ByJ.M. Sto, writer at Creators.co
Always behind what's happening. "Esprit d'Escalier" means thinking of the perfect response too late.
J.M. Sto

AMC's Fear the Walking Dead has been teased and passionately discussed since rumors of the show first surfaced. All of the anticipation came to a head with the series' premiere last night. While reviews of the pilot episode have been mixed, I feel that the crescendo of excitement for the show's arrival could only yield disappointment (without even factoring in the inevitable comparisons to its mother show/ parallel universe prequel, The Walking Dead.)

However, as a whole, I don't feel the pilot was a disappointment at all. Let's let it breathe a little, people.

WARNING SPOILERS ABOUT THE PILOT EPISODE OF FEAR THE WALKING DEAD and THE WALKING DEAD TO FOLLOW.

I feel most people who were disappointed in the pilot episode are reviewing it as if it was a stand-alone horror movie. Not enough blood and guts? No walker action? No apocalypse yet? It's episode one, yo.

There was actually more zombie action than I expected. We all know that The Walking Dead is usually a slow-moving show, but that is what is great about it. It marinates. It simmers. And then before we realize it, we are being served a three-course dinner of excellent characters, memorable scenes, and all-around legendary TV.

I honestly didn't expect to see a walker this episode, let alone in the opening scenes.

The Opening

At first, I thought, what a dark angle to take introducing us to this non-apocalypse world in a world that is very much many real people's apocalypse- a drug den. Maybe I was naive to think that pre-apocalypse life would have started with a more hopeful tone, but this series shuts down that notion from the very beginning, drawing the comparison of who wakes up in a bleaker world- Rick or Nick?

I think the intention of us being in this den is to invoke a familiarity a la The Walking Dead. We have dismal living conditions, desperation, blood, and a walker. The payoff is when Nick runs out into the street, gets hit by the car, and we see that the world is not dead yet, it is very much alive. I think the intended shock of this contrast is dulled because of the viewer's knowledge of the premise.

Yes, this pilot focuses a lot on Nick's drug habits. But it has to.

We're all infected

One of the greatest successes of the pilot is the tension it builds. It toys with the viewer, creating moments where we expect something terrible, but aha! life is normal (for now), like when we approach the principal from behind, and he doesn't respond. But of course, he's fine, he's just listening to the intercom!

But we know more than these characters. We know what they are in for.

This is a plus for the viewer, but could be a detriment to the show, because I can't spend every week screaming, "Don't do it!" at my TV.

One of the biggest revelations of the whole The Walking Dead series is that everyone is already infected; everyone who is alive will turn into a walker after death. We don't know how or why, but this is a big deal in the series.

With the opening scene, we realize that this is true from the beginning of the outbreak!

How do we know?

GLORIA!

Nick screams her name, searching for her, to discover that she is our first walker of the new series.

Going back to the fact that Nick, for storytelling purposes, has to be a junkie shows the genius of the storytellers. Gloria was sitting next to Nick when he shot up, and then she probably shot up. However, Gloria overdosed, died, and came back a walker. Amirite?!?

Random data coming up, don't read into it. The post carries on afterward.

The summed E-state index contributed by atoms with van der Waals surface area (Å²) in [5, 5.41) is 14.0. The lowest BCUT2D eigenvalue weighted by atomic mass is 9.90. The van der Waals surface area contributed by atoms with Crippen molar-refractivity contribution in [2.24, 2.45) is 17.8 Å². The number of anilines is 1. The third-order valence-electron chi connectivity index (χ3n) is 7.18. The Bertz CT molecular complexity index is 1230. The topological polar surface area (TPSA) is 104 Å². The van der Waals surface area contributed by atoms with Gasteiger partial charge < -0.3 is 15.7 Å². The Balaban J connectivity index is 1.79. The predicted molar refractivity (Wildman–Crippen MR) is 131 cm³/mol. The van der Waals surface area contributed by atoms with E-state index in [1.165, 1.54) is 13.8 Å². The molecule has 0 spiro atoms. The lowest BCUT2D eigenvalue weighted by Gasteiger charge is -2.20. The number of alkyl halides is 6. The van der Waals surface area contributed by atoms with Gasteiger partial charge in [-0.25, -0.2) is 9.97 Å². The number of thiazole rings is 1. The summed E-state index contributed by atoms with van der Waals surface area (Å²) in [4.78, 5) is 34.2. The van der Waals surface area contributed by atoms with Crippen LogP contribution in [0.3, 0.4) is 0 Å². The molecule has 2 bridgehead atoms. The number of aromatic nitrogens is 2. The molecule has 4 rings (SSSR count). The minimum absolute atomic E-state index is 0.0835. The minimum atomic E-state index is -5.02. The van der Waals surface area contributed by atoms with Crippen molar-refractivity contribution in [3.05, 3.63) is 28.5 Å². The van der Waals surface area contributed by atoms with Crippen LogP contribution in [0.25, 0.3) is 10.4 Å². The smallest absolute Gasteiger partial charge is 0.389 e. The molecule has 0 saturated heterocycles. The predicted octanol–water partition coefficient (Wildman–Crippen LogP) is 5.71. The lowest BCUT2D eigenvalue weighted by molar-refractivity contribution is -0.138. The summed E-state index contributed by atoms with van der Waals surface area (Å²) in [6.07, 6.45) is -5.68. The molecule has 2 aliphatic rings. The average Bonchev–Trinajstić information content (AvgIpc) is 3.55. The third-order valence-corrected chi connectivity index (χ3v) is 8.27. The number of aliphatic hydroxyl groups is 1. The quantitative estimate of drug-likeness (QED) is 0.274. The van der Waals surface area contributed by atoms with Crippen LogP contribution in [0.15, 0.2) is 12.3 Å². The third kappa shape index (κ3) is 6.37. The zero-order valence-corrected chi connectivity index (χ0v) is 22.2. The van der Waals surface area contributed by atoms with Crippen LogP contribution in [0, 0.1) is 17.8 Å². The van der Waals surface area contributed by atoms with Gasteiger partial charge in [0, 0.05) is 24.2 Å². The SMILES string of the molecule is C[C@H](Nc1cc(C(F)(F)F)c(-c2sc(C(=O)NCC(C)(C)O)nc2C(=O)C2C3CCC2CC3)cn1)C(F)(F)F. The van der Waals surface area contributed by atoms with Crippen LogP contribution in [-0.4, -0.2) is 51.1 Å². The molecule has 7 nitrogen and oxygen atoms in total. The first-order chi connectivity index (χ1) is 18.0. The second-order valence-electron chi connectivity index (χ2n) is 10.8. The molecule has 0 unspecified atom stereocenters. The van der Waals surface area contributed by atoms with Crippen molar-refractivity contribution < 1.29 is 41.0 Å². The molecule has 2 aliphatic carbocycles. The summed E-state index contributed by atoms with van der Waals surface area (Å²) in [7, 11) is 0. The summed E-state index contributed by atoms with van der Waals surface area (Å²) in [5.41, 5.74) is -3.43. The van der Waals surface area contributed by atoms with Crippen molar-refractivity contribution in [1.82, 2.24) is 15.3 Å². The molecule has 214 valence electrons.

I mean, everyone calm down, we are in good hands here!

Can you think of a better scenario where someone can die and turn into a walker where there will be a lapse in time so we don't have to see the life-death-walker process happen?

Other pluses

I think that we saw just the right amount of allusions to what is to come- the paranoid student, the viral video, the missing people.

We can't just turn on the apocalypse with a light switch, we have to ease in to it. The Walking Dead has always gone towards "realism" and "true grit," and we can't expect this show to be any different.

Also, I'm liking these freshie walkers. Even from the beginning of The Walking Dead series, time has elapsed from the initial outbreak, so many of the herds or rogue walkers are decomposed and weakened. These initial walkers are seemingly stronger and more resilient, adding an additional threat level to our living characters.

Things I am waiting to see

Characters like Rick Grimes and Daryl Dixon have become iconic characters. These are huge shoes to fill, and a lot of people seem understandably reluctant to accept these new characters.

Are we sympathetic to Madison as a mother? Is Travis a likable guy, or does he deserve to be despised by his biological son? Does Alicia smile? Will Nick be searching for heroin throughout the apocalypse?

These are all things that will be revealed in due time. One thing the pilot is not afraid to do is present the weaknesses and vulnerabilities of these characters. The best way I can quantify my feelings towards these characters is with The Walking Dead characters:

Pilot feelings towards new characters: Andrea feelings AKA annoyed, don't care what happens to her.

What I wanted to feel: Glenn feelings AKA I loved him from the beginning, please. don't. die. Glenn + Maggie= forever. Ok you get it.

We can only hope that these characters will be able to find strength soon, either before the apocalypse commences in full force, or before these characters become walker bait and we don't care.

Nonetheless, I am excited to watch civilization fall to walkers, and will continue to watch Fear the Walking Dead on Sunday nights on AMC at 9pm.

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